Gay Hendriksen is the curator of the Women Transported exhibition that will open in August at the Cultural Heritage Centre in Parramatta. She spoke at the May Guild meeting.
The women transported to Australia between 1804 and 1850 brought with them over 200 trades. Sometimes we are taken on journeys we don’t plan. One in five Australians are related to these women who supported each other. They came through difficult times.
There were 12 female factories which housed female convicts in New South Wales, Queensland and Tasmania. Very little is known about the women or the female factories. The women were put to work (to keep their hands from being idle) picking tar off ropes, breaking rocks, doing laundry, embroidering, spinning and weaving.
The first factory was established in Parramatta in 1804 and the last closed in Tasmania in 1850.
The story told in the exhibition begins in England where miscreants were sent from Newgate prison to the hulks and then transported. Turner painted his outrage when 150 women on one ship were left to drown. The few drawings that remain show that the women were from the country and the city. Over 50% of them were probably illiterate. Elizabeth Fry was involved in improving conditions for women both in England and Australia.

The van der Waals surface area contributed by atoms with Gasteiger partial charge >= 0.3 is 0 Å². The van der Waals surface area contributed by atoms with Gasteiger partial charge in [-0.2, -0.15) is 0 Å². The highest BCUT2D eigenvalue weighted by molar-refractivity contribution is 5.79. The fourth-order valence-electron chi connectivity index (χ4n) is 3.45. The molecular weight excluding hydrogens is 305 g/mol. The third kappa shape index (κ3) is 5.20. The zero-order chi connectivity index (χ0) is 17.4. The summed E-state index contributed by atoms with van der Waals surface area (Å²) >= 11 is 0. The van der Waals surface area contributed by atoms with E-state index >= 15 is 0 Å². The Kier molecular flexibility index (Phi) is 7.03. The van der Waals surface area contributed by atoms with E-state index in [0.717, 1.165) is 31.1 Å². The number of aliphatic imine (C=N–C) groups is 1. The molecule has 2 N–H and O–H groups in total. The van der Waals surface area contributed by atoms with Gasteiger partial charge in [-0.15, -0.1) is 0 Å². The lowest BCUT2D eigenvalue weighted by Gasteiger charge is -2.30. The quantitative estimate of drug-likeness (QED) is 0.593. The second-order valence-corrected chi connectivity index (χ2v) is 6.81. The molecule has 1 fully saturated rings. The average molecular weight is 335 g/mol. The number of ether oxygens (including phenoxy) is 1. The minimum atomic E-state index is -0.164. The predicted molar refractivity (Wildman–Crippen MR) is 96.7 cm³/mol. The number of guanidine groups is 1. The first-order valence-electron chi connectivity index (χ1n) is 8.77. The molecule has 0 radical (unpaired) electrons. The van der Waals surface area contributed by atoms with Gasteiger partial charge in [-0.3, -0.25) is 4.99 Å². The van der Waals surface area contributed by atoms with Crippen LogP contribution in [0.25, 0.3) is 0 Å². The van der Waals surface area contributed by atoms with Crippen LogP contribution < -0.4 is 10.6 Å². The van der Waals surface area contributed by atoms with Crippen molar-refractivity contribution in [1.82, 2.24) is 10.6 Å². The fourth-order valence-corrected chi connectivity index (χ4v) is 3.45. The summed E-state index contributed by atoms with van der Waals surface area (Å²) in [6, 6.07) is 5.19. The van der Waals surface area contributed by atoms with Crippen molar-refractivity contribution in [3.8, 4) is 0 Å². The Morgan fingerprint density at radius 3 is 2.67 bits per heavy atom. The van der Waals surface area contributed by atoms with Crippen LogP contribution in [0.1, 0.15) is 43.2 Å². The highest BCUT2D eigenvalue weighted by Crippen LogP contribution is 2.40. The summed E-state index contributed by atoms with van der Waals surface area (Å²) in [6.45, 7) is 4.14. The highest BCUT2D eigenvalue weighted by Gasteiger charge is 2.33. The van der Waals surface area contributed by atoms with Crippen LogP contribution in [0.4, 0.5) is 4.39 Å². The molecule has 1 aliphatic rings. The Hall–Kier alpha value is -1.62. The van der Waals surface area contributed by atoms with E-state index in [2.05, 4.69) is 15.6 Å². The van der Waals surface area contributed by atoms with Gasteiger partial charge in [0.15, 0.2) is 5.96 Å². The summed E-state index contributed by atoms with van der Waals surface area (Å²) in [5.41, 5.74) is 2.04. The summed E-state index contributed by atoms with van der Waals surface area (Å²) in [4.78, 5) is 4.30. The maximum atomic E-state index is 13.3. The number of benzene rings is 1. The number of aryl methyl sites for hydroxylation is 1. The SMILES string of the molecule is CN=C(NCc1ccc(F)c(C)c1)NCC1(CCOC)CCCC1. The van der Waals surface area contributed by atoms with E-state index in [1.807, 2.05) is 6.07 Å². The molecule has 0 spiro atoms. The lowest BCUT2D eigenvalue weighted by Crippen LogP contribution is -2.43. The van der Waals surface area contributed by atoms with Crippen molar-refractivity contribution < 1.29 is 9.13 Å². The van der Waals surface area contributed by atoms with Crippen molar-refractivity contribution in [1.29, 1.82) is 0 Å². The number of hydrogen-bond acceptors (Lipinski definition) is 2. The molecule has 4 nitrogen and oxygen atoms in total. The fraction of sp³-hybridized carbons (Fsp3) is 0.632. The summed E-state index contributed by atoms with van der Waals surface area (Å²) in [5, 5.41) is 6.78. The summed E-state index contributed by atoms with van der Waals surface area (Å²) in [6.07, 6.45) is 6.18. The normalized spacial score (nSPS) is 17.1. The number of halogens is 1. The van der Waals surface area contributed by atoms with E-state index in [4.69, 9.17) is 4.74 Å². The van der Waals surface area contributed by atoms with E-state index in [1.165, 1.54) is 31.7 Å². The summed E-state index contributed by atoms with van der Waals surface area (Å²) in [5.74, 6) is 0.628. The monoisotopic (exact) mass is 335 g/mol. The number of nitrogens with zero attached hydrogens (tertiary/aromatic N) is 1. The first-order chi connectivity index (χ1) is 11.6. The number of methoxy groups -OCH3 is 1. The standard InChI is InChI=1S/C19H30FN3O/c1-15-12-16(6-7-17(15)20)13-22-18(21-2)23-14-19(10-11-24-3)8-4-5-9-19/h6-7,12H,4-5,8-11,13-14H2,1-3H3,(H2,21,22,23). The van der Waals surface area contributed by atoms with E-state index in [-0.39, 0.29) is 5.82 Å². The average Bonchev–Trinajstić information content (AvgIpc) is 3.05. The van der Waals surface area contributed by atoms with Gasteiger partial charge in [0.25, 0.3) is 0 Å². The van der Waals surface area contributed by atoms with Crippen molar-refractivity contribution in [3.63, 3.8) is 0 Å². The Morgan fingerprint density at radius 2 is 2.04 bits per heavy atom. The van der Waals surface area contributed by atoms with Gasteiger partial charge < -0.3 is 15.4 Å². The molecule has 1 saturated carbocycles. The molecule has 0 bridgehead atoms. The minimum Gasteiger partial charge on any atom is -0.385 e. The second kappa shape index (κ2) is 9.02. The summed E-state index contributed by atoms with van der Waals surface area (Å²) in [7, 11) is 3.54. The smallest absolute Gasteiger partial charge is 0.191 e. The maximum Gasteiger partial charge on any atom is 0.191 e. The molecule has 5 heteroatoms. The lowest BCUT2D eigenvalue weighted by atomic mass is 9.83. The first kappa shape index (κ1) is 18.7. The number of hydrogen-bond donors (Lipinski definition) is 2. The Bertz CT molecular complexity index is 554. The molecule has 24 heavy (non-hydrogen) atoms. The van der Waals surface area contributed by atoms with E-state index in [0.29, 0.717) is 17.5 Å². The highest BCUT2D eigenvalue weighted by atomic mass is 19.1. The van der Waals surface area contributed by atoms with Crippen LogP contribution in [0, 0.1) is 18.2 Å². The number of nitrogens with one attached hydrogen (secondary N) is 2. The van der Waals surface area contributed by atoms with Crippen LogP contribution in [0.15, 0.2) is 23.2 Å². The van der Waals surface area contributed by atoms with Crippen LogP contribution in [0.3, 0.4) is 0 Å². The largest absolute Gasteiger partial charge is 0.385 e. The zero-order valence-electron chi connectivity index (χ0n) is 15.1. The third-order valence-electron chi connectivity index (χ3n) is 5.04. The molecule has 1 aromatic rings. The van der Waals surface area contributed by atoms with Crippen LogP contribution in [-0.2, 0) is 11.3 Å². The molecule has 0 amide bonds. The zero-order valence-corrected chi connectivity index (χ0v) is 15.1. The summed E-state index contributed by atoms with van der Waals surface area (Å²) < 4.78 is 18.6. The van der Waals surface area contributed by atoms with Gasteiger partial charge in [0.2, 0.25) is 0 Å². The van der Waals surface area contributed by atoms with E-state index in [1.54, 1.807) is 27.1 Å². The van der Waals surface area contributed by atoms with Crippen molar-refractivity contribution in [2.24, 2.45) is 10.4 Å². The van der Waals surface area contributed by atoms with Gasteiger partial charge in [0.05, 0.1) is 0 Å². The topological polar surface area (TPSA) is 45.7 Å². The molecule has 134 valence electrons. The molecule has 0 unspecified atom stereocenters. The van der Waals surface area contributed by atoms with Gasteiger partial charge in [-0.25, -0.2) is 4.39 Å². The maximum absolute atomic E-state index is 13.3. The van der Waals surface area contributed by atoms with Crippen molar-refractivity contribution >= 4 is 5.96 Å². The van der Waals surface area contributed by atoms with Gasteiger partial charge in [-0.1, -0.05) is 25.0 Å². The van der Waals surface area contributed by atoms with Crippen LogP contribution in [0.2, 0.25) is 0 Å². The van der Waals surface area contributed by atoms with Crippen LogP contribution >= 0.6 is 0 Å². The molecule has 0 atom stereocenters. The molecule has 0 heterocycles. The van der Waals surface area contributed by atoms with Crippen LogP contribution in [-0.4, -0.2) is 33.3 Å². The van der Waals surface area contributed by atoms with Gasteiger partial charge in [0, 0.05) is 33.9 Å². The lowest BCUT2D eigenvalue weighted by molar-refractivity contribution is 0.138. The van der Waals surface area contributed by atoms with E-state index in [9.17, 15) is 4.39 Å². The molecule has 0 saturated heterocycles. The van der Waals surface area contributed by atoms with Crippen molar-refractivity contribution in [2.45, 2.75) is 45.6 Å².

The first female factory was established on the banks of the river at Parramatta where the Riverside Theatre now stands. It only provided accommodation for some of the 200 female convicts who arrived. Soon other ships arrived with more residents and a second factory, designed by Greenway was constructed to replace the first one which was burnt down. The factory had multiple roles: childbirth, mental health, illness, laundry, spinning and weaving as well as being shelter. It may be that our first export goods were the fabrics made there.
Gay has only been able to find three images of women convicts. The Cultural Heritage Centre at Parramatta is organising a get together of descendants of the women convicts in the hopes of getting more material and information about them.
The Women Transported exhibition got a grant of $49,100 most of which will be spent on transporting the exhibition to regional centers in four states. The exhibition in Parramatta opens on August 2 and runs there until November 9. Details of the program will soon be sent to the Guild.